I didn't find out what the founding father of WEM, Jacob Ghermezian, thinks of Hooters. Jacob is a 94-year-old Persian Jew who emigrated to Canada in the 1950s and worked initially as a rug salesman; he subsequently built up a property empire that included a few acres of farmland outside a particularly unappealing mining settlement called Edmonton. This was (and still is) the most northerly city in North America, three-and-a-half hours' drive from the Rocky Mountains, but people didn't go there unless they had to. Jacob has changed all that.
This outsider, almost as old as the century itself, has created, whether he knows it or not (and I suspect he is too busy counting his money to care), a fine and fitting monument to the millennium.
More than any giant Ferris wheel, statue or bridge, this glorious, gruesome palace of commerce and leisure will tell future archaeologists all they need to know about life at the end of the 20th century (though the replica of Columbus's Santa Maria might furrow some scholarly brows). For this mall makes clear who we were; what we wore, the food we ate; the games we played, the homes we built, the money we spent, how, where, when and why we lived... because we lived to shop.
Today, Jacob stoops and shuffles, stands at less than five ft and wears a dark suit and Russian fur hat even indoors. His eyes sparkle. He still turns up at the office most mornings to oversee the running of his empire by his four sons, Eskandar (the eldest, and now president of the company), Bahman, Nadar and Raphael, and he can often be seen touring the mall in one of the electric cars, which you can rent for $5.50 an hour.
Gary Hanson, the mall's general manager, recalled the glittering night when Phase Three opened. Phase Three is the largest area of the mall, and includes the waterpark, a miniature golf course and the Deep Sea Adventure lake which you can tour in one of four submarines (more than are owned by the Canadian navy). "It was in the Fall of '85," says Hanson, "a huge party that cost us a million dollars with over 120,000 guests, we took over the whole mall." They ate a ton of Alaskan king crab and 609lbs of caviar.
But did I actually buy anything in this capitalist acropolis? Well, one thing, but it wasn't easy. At the end of my second day in the mall, after much procrastination, I finally plumped for a hat - a grey, oversized skull cap with ear flaps. I had been looking for one ever since I felt the searing, icy blast of the real "outside" world. It had taken all day to find one - not through lack of choice, but because I had simply too much choice. And this, my aching feet told me, is the Sisyphean curse of the West Edmonton Mall.
By some freakish coincidence the book that I borrowed at random from a friend's shelf just as I left to catch the plane to Canada (Keep The Change by Thomas McGuane) has the following passage, describing The Curse perfectly. I came to it half-way through the flight home: "A man was describing his visit to the great mall of Edmonton, Alberta ... He had picked out a shirt he liked in a men's store in the mall. He went out to be sure that there wasn't another shirt in another store, in another part of the mall, he might prefer.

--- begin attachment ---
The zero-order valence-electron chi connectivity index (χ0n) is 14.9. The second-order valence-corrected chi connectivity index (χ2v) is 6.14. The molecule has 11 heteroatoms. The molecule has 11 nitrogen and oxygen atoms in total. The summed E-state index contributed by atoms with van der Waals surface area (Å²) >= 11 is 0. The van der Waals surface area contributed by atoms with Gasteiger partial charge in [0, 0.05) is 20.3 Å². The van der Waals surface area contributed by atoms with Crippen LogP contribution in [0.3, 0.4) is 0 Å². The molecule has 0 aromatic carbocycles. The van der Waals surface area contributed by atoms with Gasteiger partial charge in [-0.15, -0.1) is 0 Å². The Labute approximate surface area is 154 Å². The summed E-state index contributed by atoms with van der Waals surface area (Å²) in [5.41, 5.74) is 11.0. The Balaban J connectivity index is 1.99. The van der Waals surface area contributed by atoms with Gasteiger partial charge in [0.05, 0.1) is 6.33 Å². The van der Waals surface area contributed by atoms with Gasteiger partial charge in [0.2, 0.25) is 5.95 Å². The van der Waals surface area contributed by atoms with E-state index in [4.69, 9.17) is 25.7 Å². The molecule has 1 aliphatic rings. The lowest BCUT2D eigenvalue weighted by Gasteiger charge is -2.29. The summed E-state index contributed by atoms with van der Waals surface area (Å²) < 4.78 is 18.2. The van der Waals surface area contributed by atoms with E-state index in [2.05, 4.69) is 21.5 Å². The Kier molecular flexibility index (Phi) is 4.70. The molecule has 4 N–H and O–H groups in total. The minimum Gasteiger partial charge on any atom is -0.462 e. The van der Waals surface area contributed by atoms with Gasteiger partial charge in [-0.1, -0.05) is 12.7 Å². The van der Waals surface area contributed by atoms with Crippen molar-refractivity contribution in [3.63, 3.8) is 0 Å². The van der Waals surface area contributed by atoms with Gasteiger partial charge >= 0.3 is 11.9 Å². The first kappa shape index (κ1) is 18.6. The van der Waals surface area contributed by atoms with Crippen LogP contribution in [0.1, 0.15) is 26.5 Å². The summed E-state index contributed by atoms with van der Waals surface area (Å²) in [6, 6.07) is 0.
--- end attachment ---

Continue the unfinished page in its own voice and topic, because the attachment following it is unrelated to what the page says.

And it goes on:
"He concluded that it was the original shirt that he wanted more than the other shirts he had seen. But the great mall of Edmonton, Alberta, was so vast, so labyrinthine, that he could never find the store again...
"Can a mall be, somehow, too wonderful, too big? Specifically, does the great mall of Edmonton, Alberta, so surpass of our hopes that we are no longer satisfied by it?"
A good question.
Edmonton Tourism - 104, 9797 Jasper Avenue NW, Edmonton, Alberta T5J IN9. Tel: 001 403 496 8400. The mall is open all year, 24 hours a day. Shop opening hours vary. Entrance free. Entrance to World Waterpark $29.95 (pounds 13.60); three hours prior to closing $18.95 (pounds 8.57); 3-10 years $21.95 (pounds 9.97); 55+ $11.25 (pounds 5.09). Galaxyland Amusement Park: day pass $29.95 (under 4ft tall, $21.95; 55+ $11.25; last three hours $18.95).
Air Canada flights to Edmonton, via Calgary, from Heathrow, Manchester and Glasgow from pounds 489 plus pounds 24 tax and weekend supplement of pounds 18 (Based on flight departures in May and June).
The author stayed at the Chateau Lacombe Hotel in downtown Edmonton. Standard room pounds 29 per person per night. Executive room pounds 36 (May/June prices). Full details may be found in Thomas Cook's Canada for the Independent Traveller brochure.Reuse content